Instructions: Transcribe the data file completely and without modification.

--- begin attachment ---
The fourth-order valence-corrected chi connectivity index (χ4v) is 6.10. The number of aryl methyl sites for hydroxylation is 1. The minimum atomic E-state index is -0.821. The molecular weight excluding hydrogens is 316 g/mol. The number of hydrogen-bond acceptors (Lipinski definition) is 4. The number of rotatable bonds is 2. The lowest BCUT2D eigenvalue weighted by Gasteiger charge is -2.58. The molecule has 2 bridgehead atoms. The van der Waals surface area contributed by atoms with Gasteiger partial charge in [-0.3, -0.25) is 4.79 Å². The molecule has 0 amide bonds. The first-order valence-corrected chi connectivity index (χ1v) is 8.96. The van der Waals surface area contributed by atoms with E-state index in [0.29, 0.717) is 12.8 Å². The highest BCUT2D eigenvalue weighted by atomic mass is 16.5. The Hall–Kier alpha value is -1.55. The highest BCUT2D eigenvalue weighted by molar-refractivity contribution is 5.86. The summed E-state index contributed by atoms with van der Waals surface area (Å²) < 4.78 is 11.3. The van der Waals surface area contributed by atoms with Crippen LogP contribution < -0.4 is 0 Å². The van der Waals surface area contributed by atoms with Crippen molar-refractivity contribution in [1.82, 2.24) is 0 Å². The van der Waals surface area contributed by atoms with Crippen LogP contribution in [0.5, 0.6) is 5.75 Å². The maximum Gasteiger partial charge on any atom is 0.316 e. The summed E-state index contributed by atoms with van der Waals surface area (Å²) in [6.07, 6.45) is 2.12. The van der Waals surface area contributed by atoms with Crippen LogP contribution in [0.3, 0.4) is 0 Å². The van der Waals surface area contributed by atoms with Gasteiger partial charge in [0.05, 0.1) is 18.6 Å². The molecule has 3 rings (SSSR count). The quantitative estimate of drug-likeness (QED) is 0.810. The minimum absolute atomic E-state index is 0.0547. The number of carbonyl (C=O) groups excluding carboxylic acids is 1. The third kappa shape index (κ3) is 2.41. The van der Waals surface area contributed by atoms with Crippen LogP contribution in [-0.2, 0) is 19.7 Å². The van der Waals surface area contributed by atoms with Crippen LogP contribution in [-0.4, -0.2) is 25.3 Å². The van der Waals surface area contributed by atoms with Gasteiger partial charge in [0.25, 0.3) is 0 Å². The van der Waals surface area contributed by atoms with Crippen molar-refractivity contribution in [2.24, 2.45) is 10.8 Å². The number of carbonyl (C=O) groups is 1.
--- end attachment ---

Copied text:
The fourth-order valence-corrected chi connectivity index (χ4v) is 6.10. The number of aryl methyl sites for hydroxylation is 1. The minimum atomic E-state index is -0.821. The molecular weight excluding hydrogens is 316 g/mol. The number of hydrogen-bond acceptors (Lipinski definition) is 4. The number of rotatable bonds is 2. The lowest BCUT2D eigenvalue weighted by Gasteiger charge is -2.58. The molecule has 2 bridgehead atoms. The van der Waals surface area contributed by atoms with Gasteiger partial charge in [-0.3, -0.25) is 4.79 Å². The molecule has 0 amide bonds. The first-order valence-corrected chi connectivity index (χ1v) is 8.96. The van der Waals surface area contributed by atoms with E-state index in [0.29, 0.717) is 12.8 Å². The highest BCUT2D eigenvalue weighted by atomic mass is 16.5. The Hall–Kier alpha value is -1.55. The highest BCUT2D eigenvalue weighted by molar-refractivity contribution is 5.86. The summed E-state index contributed by atoms with van der Waals surface area (Å²) < 4.78 is 11.3. The van der Waals surface area contributed by atoms with Crippen LogP contribution < -0.4 is 0 Å². The van der Waals surface area contributed by atoms with Crippen molar-refractivity contribution in [1.82, 2.24) is 0 Å². The van der Waals surface area contributed by atoms with Crippen LogP contribution in [0.5, 0.6) is 5.75 Å². The maximum Gasteiger partial charge on any atom is 0.316 e. The summed E-state index contributed by atoms with van der Waals surface area (Å²) in [6.07, 6.45) is 2.12. The van der Waals surface area contributed by atoms with Crippen LogP contribution in [0.3, 0.4) is 0 Å². The van der Waals surface area contributed by atoms with Gasteiger partial charge in [0.05, 0.1) is 18.6 Å². The molecule has 3 rings (SSSR count). The quantitative estimate of drug-likeness (QED) is 0.810. The minimum absolute atomic E-state index is 0.0547. The number of carbonyl (C=O) groups excluding carboxylic acids is 1. The third kappa shape index (κ3) is 2.41. The van der Waals surface area contributed by atoms with Crippen LogP contribution in [-0.2, 0) is 19.7 Å². The van der Waals surface area contributed by atoms with Crippen LogP contribution in [-0.4, -0.2) is 25.3 Å². The van der Waals surface area contributed by atoms with Gasteiger partial charge in [0.25, 0.3) is 0 Å². The van der Waals surface area contributed by atoms with Crippen molar-refractivity contribution in [2.24, 2.45) is 10.8 Å². The number of carbonyl (C=O) groups is 1.